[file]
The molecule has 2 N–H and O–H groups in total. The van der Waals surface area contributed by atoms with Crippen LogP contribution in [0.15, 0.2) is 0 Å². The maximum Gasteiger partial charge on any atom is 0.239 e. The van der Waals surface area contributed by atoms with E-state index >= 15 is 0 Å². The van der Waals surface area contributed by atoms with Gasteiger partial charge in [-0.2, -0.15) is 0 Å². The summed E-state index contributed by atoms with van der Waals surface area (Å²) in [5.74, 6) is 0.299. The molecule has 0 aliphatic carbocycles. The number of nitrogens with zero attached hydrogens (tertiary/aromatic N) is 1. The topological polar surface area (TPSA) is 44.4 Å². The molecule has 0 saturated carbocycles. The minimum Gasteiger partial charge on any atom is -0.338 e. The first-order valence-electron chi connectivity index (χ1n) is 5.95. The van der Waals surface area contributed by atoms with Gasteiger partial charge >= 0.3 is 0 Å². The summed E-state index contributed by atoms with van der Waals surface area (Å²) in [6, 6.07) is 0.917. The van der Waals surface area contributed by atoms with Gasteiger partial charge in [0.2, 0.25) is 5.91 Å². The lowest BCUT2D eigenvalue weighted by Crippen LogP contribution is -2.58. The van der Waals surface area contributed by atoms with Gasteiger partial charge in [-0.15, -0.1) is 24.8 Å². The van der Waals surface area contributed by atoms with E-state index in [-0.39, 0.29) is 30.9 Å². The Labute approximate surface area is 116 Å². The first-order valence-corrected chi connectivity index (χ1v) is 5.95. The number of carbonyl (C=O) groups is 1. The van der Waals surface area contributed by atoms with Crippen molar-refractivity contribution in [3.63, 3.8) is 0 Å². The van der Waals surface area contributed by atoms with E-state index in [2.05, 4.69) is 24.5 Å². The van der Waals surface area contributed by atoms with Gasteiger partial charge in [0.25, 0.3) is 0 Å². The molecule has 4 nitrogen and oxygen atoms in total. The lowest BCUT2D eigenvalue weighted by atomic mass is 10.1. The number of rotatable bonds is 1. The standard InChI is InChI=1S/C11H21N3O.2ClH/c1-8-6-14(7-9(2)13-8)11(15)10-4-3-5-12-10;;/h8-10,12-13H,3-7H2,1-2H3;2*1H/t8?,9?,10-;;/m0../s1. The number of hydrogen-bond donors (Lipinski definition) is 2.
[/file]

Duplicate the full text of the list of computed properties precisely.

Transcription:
The molecule has 2 N–H and O–H groups in total. The van der Waals surface area contributed by atoms with Crippen LogP contribution in [0.15, 0.2) is 0 Å². The maximum Gasteiger partial charge on any atom is 0.239 e. The van der Waals surface area contributed by atoms with E-state index >= 15 is 0 Å². The van der Waals surface area contributed by atoms with Gasteiger partial charge in [-0.2, -0.15) is 0 Å². The summed E-state index contributed by atoms with van der Waals surface area (Å²) in [5.74, 6) is 0.299. The molecule has 0 aliphatic carbocycles. The number of nitrogens with zero attached hydrogens (tertiary/aromatic N) is 1. The topological polar surface area (TPSA) is 44.4 Å². The molecule has 0 saturated carbocycles. The minimum Gasteiger partial charge on any atom is -0.338 e. The first-order valence-electron chi connectivity index (χ1n) is 5.95. The van der Waals surface area contributed by atoms with Gasteiger partial charge >= 0.3 is 0 Å². The summed E-state index contributed by atoms with van der Waals surface area (Å²) in [6, 6.07) is 0.917. The van der Waals surface area contributed by atoms with Gasteiger partial charge in [0.2, 0.25) is 5.91 Å². The lowest BCUT2D eigenvalue weighted by Crippen LogP contribution is -2.58. The van der Waals surface area contributed by atoms with Gasteiger partial charge in [-0.15, -0.1) is 24.8 Å². The van der Waals surface area contributed by atoms with E-state index in [-0.39, 0.29) is 30.9 Å². The Labute approximate surface area is 116 Å². The first-order valence-corrected chi connectivity index (χ1v) is 5.95. The number of carbonyl (C=O) groups is 1. The van der Waals surface area contributed by atoms with Crippen molar-refractivity contribution in [3.63, 3.8) is 0 Å². The van der Waals surface area contributed by atoms with E-state index in [2.05, 4.69) is 24.5 Å². The van der Waals surface area contributed by atoms with Gasteiger partial charge in [0.25, 0.3) is 0 Å². The molecule has 4 nitrogen and oxygen atoms in total. The lowest BCUT2D eigenvalue weighted by atomic mass is 10.1. The number of rotatable bonds is 1. The standard InChI is InChI=1S/C11H21N3O.2ClH/c1-8-6-14(7-9(2)13-8)11(15)10-4-3-5-12-10;;/h8-10,12-13H,3-7H2,1-2H3;2*1H/t8?,9?,10-;;/m0../s1. The number of hydrogen-bond donors (Lipinski definition) is 2.